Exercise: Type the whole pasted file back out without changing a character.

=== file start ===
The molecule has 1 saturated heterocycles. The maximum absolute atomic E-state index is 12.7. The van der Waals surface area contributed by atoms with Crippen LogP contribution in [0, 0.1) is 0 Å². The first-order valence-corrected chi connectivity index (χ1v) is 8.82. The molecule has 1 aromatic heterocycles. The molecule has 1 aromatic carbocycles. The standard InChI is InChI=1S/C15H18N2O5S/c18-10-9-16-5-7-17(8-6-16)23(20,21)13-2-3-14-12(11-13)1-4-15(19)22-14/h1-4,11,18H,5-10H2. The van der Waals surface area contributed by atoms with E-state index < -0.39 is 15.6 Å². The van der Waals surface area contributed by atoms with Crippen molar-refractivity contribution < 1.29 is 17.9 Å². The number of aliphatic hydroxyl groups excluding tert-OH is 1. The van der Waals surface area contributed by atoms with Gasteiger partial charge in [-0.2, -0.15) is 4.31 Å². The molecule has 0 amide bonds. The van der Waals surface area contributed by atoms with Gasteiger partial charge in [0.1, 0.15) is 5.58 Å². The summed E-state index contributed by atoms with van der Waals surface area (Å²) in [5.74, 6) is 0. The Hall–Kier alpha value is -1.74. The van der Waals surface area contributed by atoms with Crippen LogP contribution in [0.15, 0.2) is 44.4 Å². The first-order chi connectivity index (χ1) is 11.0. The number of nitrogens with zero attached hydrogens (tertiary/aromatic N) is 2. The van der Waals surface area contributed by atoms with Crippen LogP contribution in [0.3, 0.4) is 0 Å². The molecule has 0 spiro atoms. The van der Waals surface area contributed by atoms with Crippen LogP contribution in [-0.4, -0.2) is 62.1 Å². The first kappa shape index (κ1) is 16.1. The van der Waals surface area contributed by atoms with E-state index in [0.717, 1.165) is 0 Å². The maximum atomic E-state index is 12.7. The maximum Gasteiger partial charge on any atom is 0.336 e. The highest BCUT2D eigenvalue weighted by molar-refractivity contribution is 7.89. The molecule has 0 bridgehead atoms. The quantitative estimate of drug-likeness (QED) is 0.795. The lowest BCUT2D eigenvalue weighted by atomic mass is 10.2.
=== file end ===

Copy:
The molecule has 1 saturated heterocycles. The maximum absolute atomic E-state index is 12.7. The van der Waals surface area contributed by atoms with Crippen LogP contribution in [0, 0.1) is 0 Å². The first-order valence-corrected chi connectivity index (χ1v) is 8.82. The molecule has 1 aromatic heterocycles. The molecule has 1 aromatic carbocycles. The standard InChI is InChI=1S/C15H18N2O5S/c18-10-9-16-5-7-17(8-6-16)23(20,21)13-2-3-14-12(11-13)1-4-15(19)22-14/h1-4,11,18H,5-10H2. The van der Waals surface area contributed by atoms with E-state index < -0.39 is 15.6 Å². The van der Waals surface area contributed by atoms with Crippen molar-refractivity contribution < 1.29 is 17.9 Å². The number of aliphatic hydroxyl groups excluding tert-OH is 1. The van der Waals surface area contributed by atoms with Gasteiger partial charge in [-0.2, -0.15) is 4.31 Å². The molecule has 0 amide bonds. The van der Waals surface area contributed by atoms with Gasteiger partial charge in [0.1, 0.15) is 5.58 Å². The summed E-state index contributed by atoms with van der Waals surface area (Å²) in [5.74, 6) is 0. The Hall–Kier alpha value is -1.74. The van der Waals surface area contributed by atoms with Crippen LogP contribution in [0.15, 0.2) is 44.4 Å². The first-order chi connectivity index (χ1) is 11.0. The number of nitrogens with zero attached hydrogens (tertiary/aromatic N) is 2. The van der Waals surface area contributed by atoms with Crippen LogP contribution in [0.3, 0.4) is 0 Å². The molecule has 0 spiro atoms. The van der Waals surface area contributed by atoms with Crippen LogP contribution in [-0.4, -0.2) is 62.1 Å². The first kappa shape index (κ1) is 16.1. The van der Waals surface area contributed by atoms with E-state index in [0.717, 1.165) is 0 Å². The maximum atomic E-state index is 12.7. The maximum Gasteiger partial charge on any atom is 0.336 e. The highest BCUT2D eigenvalue weighted by molar-refractivity contribution is 7.89. The molecule has 0 bridgehead atoms. The quantitative estimate of drug-likeness (QED) is 0.795. The lowest BCUT2D eigenvalue weighted by atomic mass is 10.2.